New Huntington Ingalls chief says shipbuilders future is as defense tech provider
WASHINGTON — Chris Kastner has formally taken the reins at Huntington Ingalls Industries, where he plans to continue to evolve the company from a U.S. shipbuilder to a global defense technology provider.
The company in January tapped Kastner as its next chief executive, when longtime president and CEO Mike Petters announced his impending retirement. Petters will remain with the company as executive vice chairman of the board until the end of the year.
In a memo to the workforce, obtained by Defense News, Kastner on his first day on the job acknowledged the importance of maintaining the company’s legacy as a premiere shipbuilder — even as it moves into new technology areas like unmanned systems.
“HII’s unique capabilities are critical to America’s security, and we have a responsibility to do more. We will continue to respect tradition and leverage innovation as we build and deliver great ships,” he wrote. “And we will support a growing set of national security customers through technologies and solutions essential to their missions.”
HII as it exists today was founded in March 2011, when Northrop Grumman’s shipbuilding sector was spun off into an independent company. The new company included Virginia-based Newport News Shipbuilding, which dates back to 1886, and Mississippi-based Ingalls Shipbuilding, founded in 1938. Petters had led the company since the spinoff.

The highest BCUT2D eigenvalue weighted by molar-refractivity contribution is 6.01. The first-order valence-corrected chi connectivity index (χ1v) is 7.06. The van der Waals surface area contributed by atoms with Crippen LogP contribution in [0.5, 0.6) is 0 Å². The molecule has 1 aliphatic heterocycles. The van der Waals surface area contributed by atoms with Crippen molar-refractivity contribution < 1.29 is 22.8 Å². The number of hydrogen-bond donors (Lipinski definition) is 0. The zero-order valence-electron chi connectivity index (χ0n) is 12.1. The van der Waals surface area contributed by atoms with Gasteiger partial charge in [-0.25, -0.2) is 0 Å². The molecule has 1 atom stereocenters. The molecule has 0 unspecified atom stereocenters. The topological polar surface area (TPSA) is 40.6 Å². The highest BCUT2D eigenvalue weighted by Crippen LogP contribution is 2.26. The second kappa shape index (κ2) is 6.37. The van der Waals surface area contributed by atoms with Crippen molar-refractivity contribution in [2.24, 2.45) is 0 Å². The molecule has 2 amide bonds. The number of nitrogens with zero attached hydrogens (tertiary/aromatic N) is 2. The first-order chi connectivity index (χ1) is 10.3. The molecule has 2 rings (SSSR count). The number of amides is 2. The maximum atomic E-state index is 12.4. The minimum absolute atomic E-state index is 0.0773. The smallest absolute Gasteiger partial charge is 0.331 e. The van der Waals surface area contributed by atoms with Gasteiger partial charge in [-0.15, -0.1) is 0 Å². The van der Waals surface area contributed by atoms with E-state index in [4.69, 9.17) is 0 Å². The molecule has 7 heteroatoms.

HII in late 2016 stood up its technical solutions division, after acquiring government services provider Camber. The division, meant to consolidate the company’s engineering, logistics and other government services, has grown dramatically and is focused on work in unmanned systems, artificial intelligence and data collection and sharing systems, among other areas. The company has acquired for this unit Hydroid, Spatial Integrated Systems’ autonomy business and Alion, signed agreements to work with Kongsberg Maritime and Sea Machines, and established the Unmanned Systems Center of Excellence in Hampton, Va.
Huntington Ingalls now calls itself a “global engineering and defense technologies provider,” as opposed to “America’s largest military shipbuilding company and a provider of professional services to partners in government and industry,” according to its news releases.
In a Feb. 10 call with analysts, Petters said he’s confident Kastner will move Huntington Ingalls forward.
“We are positioned better than ever before to successfully leverage our substantial backlog to generate strong free cash flow, demonstrate growth in our technical solutions division and create long-term sustainable value for our shareholders, our customers and our employees,” he said.
Megan Eckstein is the naval warfare reporter at Defense News. She has covered military news since 2009, with a focus on U.S. Navy and Marine Corps operations, acquisition programs, and budgets. She has reported from four geographic fleets and is happiest when she’s filing stories from a ship. Megan is a University of Maryland alumna.